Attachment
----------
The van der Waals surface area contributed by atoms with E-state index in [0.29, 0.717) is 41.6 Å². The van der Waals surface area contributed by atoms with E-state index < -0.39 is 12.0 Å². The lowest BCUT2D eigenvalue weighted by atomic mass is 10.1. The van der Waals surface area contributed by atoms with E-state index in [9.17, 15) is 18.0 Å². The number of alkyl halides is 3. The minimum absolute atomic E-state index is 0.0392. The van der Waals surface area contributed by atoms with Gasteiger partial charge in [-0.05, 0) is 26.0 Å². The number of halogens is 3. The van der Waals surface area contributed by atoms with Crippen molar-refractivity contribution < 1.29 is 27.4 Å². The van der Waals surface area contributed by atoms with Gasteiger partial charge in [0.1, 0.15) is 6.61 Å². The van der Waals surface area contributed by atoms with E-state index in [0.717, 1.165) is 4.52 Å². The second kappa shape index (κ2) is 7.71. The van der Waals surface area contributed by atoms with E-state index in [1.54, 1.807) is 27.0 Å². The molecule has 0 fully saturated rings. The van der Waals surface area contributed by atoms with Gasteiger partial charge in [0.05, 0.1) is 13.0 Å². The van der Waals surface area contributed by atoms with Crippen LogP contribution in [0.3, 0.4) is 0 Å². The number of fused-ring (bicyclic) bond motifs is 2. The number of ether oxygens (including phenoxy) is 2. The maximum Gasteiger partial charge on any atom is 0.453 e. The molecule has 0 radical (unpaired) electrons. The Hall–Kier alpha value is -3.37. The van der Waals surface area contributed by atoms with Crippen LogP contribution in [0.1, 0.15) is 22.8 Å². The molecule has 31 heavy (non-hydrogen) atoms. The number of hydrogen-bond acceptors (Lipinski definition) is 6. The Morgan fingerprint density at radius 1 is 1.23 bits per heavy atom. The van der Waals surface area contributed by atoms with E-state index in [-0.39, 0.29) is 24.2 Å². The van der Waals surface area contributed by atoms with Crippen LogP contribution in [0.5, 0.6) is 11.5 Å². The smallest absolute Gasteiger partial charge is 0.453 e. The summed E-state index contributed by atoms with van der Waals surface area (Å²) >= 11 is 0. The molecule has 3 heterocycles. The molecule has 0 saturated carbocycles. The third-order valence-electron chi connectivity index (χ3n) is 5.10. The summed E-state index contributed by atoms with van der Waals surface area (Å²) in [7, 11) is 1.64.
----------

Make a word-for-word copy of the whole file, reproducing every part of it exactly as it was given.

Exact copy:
The van der Waals surface area contributed by atoms with E-state index in [0.29, 0.717) is 41.6 Å². The van der Waals surface area contributed by atoms with E-state index < -0.39 is 12.0 Å². The lowest BCUT2D eigenvalue weighted by atomic mass is 10.1. The van der Waals surface area contributed by atoms with E-state index in [9.17, 15) is 18.0 Å². The number of alkyl halides is 3. The minimum absolute atomic E-state index is 0.0392. The van der Waals surface area contributed by atoms with Gasteiger partial charge in [-0.05, 0) is 26.0 Å². The number of halogens is 3. The van der Waals surface area contributed by atoms with Crippen molar-refractivity contribution < 1.29 is 27.4 Å². The van der Waals surface area contributed by atoms with Gasteiger partial charge in [0.1, 0.15) is 6.61 Å². The van der Waals surface area contributed by atoms with E-state index in [0.717, 1.165) is 4.52 Å². The second kappa shape index (κ2) is 7.71. The van der Waals surface area contributed by atoms with E-state index in [1.54, 1.807) is 27.0 Å². The molecule has 0 fully saturated rings. The van der Waals surface area contributed by atoms with Gasteiger partial charge in [0.05, 0.1) is 13.0 Å². The van der Waals surface area contributed by atoms with Crippen LogP contribution in [0.3, 0.4) is 0 Å². The number of fused-ring (bicyclic) bond motifs is 2. The number of ether oxygens (including phenoxy) is 2. The maximum Gasteiger partial charge on any atom is 0.453 e. The molecule has 0 radical (unpaired) electrons. The Hall–Kier alpha value is -3.37. The van der Waals surface area contributed by atoms with Crippen LogP contribution in [0.1, 0.15) is 22.8 Å². The molecule has 31 heavy (non-hydrogen) atoms. The number of hydrogen-bond acceptors (Lipinski definition) is 6. The Morgan fingerprint density at radius 1 is 1.23 bits per heavy atom. The van der Waals surface area contributed by atoms with E-state index in [-0.39, 0.29) is 24.2 Å². The van der Waals surface area contributed by atoms with Crippen LogP contribution in [0.5, 0.6) is 11.5 Å². The smallest absolute Gasteiger partial charge is 0.453 e. The summed E-state index contributed by atoms with van der Waals surface area (Å²) >= 11 is 0. The molecule has 3 heterocycles. The molecule has 0 saturated carbocycles. The third-order valence-electron chi connectivity index (χ3n) is 5.10. The summed E-state index contributed by atoms with van der Waals surface area (Å²) in [7, 11) is 1.64.